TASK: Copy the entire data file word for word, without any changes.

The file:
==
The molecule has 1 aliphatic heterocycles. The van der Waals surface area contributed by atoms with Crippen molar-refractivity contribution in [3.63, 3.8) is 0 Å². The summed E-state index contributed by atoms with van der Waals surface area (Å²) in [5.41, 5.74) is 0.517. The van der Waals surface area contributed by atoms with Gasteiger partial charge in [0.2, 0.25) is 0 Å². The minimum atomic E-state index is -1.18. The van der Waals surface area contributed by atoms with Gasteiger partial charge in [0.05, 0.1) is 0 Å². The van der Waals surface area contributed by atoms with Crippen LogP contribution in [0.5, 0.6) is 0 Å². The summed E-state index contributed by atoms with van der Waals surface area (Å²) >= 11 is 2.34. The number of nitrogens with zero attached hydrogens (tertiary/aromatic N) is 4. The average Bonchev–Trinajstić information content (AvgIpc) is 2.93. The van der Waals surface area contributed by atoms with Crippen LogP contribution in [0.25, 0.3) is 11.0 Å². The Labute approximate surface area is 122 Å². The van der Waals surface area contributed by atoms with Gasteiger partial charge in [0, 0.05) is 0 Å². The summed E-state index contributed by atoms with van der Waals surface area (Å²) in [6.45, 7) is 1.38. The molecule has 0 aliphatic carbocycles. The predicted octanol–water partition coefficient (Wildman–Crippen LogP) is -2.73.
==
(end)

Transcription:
The molecule has 1 aliphatic heterocycles. The van der Waals surface area contributed by atoms with Crippen molar-refractivity contribution in [3.63, 3.8) is 0 Å². The summed E-state index contributed by atoms with van der Waals surface area (Å²) in [5.41, 5.74) is 0.517. The van der Waals surface area contributed by atoms with Gasteiger partial charge in [0.2, 0.25) is 0 Å². The minimum atomic E-state index is -1.18. The van der Waals surface area contributed by atoms with Gasteiger partial charge in [0.05, 0.1) is 0 Å². The van der Waals surface area contributed by atoms with Crippen LogP contribution in [0.5, 0.6) is 0 Å². The summed E-state index contributed by atoms with van der Waals surface area (Å²) >= 11 is 2.34. The number of nitrogens with zero attached hydrogens (tertiary/aromatic N) is 4. The average Bonchev–Trinajstić information content (AvgIpc) is 2.93. The van der Waals surface area contributed by atoms with Crippen LogP contribution in [0.25, 0.3) is 11.0 Å². The Labute approximate surface area is 122 Å². The van der Waals surface area contributed by atoms with Gasteiger partial charge in [0, 0.05) is 0 Å². The summed E-state index contributed by atoms with van der Waals surface area (Å²) in [6.45, 7) is 1.38. The molecule has 0 aliphatic carbocycles. The predicted octanol–water partition coefficient (Wildman–Crippen LogP) is -2.73.